Startup Unveils Revolutionary New Rechargeable Alkaline Batteries
Alkaline batteries can be made far more cheaply and safely than today’s lithium-ion batteries, but they are not rechargeable. That issue, along with the superior power of lithium-ion batteries, has meant that alkaline batteries are not used in personal computers, smartphones or electric vehicles.
Ionic could change that equation with an alkaline battery the company said could be recharged hundreds of times. One additional benefit of the company’s breakthrough: An alkaline battery would not be as prone to the combustion issues that have plagued lithium-ion batteries in a range of products, most notably some Samsung smartphones.
Cheaper and more powerful batteries are also considered by many to be the driver needed to make the cost of renewable energy technologies like wind and solar competitive with the coal, gas and nuclear power that support the national energy grid.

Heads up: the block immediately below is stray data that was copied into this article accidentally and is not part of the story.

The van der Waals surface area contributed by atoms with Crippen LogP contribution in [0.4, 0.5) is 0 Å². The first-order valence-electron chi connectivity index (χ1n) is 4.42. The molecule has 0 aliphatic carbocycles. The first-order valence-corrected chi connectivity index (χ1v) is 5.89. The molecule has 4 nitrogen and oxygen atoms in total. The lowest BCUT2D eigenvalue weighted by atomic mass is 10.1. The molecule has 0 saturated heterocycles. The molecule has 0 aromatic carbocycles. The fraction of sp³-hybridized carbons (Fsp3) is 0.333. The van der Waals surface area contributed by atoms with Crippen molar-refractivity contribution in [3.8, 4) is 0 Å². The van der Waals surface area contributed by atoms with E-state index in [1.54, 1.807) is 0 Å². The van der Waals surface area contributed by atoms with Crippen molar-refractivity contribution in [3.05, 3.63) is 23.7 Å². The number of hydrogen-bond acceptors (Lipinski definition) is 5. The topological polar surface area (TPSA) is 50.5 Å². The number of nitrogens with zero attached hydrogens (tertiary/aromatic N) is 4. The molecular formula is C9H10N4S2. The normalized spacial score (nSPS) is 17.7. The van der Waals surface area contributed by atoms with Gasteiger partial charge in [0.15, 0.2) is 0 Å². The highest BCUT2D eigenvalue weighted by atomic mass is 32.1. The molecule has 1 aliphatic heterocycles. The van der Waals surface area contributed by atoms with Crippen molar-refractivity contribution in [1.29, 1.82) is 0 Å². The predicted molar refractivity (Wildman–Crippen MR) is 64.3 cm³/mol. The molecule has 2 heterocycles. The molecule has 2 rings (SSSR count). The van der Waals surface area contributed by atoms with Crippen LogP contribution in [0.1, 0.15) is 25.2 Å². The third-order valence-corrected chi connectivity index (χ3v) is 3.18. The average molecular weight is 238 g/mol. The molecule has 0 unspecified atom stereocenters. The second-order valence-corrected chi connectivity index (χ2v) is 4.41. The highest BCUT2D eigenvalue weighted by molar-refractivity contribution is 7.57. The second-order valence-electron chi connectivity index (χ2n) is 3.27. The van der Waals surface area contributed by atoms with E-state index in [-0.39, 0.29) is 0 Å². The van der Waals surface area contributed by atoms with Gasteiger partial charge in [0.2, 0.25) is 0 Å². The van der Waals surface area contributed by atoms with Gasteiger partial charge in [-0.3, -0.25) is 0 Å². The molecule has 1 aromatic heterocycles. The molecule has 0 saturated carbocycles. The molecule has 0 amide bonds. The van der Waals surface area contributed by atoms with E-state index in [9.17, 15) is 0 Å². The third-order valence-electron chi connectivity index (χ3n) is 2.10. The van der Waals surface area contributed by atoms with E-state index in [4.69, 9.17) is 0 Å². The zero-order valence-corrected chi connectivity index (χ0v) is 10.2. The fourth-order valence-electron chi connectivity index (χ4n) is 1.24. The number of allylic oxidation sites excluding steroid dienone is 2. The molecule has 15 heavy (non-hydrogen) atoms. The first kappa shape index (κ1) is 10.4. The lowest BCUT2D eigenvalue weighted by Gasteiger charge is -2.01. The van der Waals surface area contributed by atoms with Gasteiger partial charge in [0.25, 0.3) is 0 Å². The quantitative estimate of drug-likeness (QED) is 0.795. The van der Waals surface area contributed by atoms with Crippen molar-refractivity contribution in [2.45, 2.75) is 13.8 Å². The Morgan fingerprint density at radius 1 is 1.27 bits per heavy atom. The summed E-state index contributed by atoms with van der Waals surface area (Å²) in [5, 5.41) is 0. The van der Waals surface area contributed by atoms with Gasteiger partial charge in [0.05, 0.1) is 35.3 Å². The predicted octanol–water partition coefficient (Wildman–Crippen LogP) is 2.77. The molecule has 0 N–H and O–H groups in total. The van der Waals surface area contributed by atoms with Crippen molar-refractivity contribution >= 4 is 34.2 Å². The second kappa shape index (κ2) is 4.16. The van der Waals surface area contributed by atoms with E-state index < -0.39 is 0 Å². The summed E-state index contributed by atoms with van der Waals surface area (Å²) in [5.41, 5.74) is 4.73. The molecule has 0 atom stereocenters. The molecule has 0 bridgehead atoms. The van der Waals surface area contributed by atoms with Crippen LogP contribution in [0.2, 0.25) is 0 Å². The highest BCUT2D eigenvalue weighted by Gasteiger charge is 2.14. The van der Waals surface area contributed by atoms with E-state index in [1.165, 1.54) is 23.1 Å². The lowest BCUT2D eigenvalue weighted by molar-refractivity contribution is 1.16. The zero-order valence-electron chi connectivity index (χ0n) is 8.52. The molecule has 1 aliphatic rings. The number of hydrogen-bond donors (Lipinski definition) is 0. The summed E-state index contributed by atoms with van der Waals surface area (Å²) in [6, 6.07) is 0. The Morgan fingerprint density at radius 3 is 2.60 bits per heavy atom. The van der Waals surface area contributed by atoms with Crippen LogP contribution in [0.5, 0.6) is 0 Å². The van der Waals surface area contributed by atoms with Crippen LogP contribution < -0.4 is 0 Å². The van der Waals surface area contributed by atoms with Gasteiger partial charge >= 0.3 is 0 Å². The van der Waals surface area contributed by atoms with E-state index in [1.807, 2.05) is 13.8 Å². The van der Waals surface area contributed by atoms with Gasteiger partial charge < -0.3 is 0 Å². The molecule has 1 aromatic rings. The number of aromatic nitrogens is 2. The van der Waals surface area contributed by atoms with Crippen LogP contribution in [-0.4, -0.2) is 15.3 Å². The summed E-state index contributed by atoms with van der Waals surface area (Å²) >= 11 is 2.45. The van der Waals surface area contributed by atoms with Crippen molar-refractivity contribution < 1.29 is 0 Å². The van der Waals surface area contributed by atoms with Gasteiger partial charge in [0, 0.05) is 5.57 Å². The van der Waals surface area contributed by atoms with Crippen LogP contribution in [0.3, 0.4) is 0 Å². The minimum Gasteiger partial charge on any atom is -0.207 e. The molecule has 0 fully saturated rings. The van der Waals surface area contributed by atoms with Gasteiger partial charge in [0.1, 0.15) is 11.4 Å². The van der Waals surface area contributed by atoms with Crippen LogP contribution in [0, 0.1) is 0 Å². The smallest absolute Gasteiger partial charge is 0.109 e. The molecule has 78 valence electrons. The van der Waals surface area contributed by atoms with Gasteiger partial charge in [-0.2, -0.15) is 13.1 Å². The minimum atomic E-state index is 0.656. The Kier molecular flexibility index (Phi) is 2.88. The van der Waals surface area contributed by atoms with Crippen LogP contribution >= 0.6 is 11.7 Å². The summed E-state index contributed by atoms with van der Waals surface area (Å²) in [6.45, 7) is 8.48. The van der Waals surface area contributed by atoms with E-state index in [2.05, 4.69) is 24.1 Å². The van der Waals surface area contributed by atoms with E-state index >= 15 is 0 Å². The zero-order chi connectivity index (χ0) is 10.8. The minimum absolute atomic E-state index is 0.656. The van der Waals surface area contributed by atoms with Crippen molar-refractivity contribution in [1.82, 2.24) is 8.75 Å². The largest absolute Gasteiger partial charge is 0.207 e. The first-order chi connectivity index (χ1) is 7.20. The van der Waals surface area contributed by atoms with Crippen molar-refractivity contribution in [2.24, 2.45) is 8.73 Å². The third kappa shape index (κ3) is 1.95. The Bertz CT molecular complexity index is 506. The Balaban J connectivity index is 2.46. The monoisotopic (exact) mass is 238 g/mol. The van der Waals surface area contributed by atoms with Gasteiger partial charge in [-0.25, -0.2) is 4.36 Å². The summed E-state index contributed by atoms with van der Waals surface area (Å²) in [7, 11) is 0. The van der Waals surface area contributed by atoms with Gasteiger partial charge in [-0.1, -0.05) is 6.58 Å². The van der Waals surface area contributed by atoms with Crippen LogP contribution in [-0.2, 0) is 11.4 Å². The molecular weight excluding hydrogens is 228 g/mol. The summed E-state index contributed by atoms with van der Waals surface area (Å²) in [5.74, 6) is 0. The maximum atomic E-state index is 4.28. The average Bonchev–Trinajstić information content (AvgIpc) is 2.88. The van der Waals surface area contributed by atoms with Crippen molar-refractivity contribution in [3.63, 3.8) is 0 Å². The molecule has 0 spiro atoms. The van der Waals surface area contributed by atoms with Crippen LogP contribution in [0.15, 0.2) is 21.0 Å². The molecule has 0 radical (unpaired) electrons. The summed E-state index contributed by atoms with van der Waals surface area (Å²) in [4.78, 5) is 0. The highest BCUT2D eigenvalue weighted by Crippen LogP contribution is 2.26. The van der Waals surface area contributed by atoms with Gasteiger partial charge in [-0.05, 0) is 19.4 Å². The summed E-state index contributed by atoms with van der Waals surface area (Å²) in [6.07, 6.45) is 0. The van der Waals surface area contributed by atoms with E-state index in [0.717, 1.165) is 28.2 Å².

Ionic said it had developed prototypes of a rechargeable alkaline battery that can be made using continuous manufacturing processes similar to the making of plastic wrap. So far, the company, which is backed by William Joy, a pioneering Silicon Valley computer designer, has demonstrated up to 400 recharge cycles for its prototypes. Ionic executives say they believe they will be able to triple that.
The alkaline batteries that Ionic has developed would initially be heavier than today’s lithium-ion batteries, said Mike Zimmerman, a materials scientist who is the founder and chief executive of Ionic. But the new batteries would more than compensate for that handicap with their cost advantage and, in time, their ability to store more energy.